fbpx
NatCon 2 will be in Orlando, Florida on Oct. 31-Nov. 2 Save the date!
The Road to Somewhere: The Populist Revolt and the Future of Politics
David Goodhart
A robust and timely investigation into the political and moral… Read more
You Will Be Assimilated: China's Plan to Sino-Form the World
David P. Goldman
China’s 5,000 year-old empire has become the world’s largest economy,… Read more
The Righteous Mind: Why Good People Are Divided by Politics and Religion
Jonathan Haidt
Why can’t our political leaders work together as threats loom… Read more
When Harry Became Sally
Ryan Anderson
Can a boy be “trapped” in a girl’s body? Can… Read more
My Father Left Me Ireland: An American Son's Search for Home
Michael Brendan Dougherty
The child of an Irish man and an Irish-American woman… Read more

More Books »

What’s Wrong with Rights? (2020)

Nigel Biggar

Are natural rights ‘nonsense on stilts’, as Jeremy Bentham memorably put it? Must the very notion of a right be individualistic, subverting the common good? Should the right against torture be absolute, even though the heavens fall? Are human rights universal or merely expressions of Western
neo-imperial arrogance? Are rights ethically fundamental, proudly impervious to changing circumstances? Should judges strive to extend the reach of rights from civil Hamburg to anarchical Basra? Should judicial oligarchies, rather than legislatures, decide controversial ethical issues by inventing
novel rights? Ought human rights advocates learn greater sympathy for the dilemmas facing those burdened with government?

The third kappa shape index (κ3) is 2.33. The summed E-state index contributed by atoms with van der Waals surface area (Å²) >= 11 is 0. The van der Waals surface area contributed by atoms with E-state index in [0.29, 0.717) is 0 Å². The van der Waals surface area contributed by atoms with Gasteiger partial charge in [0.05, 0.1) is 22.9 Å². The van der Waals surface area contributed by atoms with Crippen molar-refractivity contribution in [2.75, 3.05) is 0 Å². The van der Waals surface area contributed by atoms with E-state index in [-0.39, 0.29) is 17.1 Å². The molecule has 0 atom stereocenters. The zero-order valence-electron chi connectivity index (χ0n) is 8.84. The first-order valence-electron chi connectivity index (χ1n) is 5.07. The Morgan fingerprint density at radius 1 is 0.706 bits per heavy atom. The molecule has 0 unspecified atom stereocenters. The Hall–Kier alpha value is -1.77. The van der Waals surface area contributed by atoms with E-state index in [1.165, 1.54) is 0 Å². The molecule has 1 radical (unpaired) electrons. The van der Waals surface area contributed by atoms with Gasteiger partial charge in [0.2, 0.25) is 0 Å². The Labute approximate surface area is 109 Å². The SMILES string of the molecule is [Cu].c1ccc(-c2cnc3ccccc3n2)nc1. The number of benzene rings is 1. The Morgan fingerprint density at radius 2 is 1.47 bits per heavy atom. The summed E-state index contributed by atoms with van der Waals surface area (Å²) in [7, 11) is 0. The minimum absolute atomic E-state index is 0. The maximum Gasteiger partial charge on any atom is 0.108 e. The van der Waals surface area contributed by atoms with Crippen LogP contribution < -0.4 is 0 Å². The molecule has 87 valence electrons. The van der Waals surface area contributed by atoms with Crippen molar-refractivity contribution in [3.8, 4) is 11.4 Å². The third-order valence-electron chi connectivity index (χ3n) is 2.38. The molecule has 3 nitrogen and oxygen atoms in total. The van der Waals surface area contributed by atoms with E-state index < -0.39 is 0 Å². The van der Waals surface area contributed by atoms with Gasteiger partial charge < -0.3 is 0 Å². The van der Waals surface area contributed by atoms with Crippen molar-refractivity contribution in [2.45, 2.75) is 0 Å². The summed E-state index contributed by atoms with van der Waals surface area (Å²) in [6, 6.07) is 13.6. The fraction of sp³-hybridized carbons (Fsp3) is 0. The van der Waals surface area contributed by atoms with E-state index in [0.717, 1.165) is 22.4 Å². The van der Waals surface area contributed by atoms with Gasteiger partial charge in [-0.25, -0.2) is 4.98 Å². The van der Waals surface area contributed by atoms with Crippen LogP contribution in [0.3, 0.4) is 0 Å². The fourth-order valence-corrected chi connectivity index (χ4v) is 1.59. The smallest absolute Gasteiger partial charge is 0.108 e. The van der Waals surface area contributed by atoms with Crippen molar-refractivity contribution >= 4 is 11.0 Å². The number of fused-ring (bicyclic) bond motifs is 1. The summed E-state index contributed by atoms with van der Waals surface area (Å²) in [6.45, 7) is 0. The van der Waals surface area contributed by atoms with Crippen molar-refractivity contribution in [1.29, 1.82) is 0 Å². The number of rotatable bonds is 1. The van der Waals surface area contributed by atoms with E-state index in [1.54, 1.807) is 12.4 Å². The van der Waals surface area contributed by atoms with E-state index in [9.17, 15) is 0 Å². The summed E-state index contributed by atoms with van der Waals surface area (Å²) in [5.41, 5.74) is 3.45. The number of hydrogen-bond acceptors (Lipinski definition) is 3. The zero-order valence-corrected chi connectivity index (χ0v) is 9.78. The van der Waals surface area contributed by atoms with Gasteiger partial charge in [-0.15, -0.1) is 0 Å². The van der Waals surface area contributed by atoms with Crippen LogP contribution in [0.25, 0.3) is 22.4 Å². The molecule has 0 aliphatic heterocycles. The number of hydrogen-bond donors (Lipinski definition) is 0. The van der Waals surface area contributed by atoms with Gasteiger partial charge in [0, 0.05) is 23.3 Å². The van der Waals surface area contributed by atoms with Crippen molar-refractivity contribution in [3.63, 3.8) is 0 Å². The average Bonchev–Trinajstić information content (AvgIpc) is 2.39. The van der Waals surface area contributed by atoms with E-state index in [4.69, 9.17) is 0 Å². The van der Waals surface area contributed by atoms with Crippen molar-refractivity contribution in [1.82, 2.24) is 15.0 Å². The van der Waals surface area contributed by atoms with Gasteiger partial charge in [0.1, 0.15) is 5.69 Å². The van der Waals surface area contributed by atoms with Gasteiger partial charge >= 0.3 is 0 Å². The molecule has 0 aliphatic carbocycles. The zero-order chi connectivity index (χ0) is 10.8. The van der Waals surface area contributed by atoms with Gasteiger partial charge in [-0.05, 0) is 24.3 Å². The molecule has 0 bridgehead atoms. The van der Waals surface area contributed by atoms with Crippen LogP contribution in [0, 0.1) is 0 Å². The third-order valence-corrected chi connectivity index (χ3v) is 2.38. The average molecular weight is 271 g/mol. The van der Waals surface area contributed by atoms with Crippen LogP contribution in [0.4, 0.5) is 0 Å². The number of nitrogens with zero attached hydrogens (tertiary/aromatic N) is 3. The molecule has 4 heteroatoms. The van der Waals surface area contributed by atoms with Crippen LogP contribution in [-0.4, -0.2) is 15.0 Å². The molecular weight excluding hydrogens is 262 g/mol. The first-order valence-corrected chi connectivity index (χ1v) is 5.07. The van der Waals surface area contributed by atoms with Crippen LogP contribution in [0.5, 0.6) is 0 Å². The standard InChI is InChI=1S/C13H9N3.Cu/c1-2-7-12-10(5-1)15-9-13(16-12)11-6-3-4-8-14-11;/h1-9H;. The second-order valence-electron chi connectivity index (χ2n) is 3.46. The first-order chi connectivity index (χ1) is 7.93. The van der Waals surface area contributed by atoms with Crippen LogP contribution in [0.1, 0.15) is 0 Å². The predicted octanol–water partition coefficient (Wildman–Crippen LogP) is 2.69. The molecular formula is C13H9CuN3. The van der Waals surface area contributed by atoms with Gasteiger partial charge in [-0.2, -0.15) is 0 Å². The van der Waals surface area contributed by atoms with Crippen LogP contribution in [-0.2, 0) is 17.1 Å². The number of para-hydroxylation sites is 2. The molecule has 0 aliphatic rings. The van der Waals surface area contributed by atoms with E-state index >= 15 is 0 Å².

These are the questions that What’s Wrong with Rights? addresses. In doing so, it draws upon resources in intellectual history, legal philosophy, moral philosophy, moral theology, human rights literature, and the judgments of courts. It ranges from debates about property in medieval
Christendom, through Confucian rights-scepticism, to contemporary discussions about the remedy for global hunger and the justification of killing. And it straddles assisted dying in Canada, the military occupation of Iraq, and genocide in Rwanda.

What’s Wrong with Rights? concludes that much contemporary rights-talk obscures the importance of fostering civic virtue, corrodes military effectiveness, subverts the democratic legitimacy of law, proliferates publicly onerous rights, and undermines their authority and credibility. The
solution to these problems lies in the abandonment of rights-fundamentalism and the recovery of a richer public discourse about ethics, one that includes talk about the duty and virtue of rights-holders.

Purchase the Book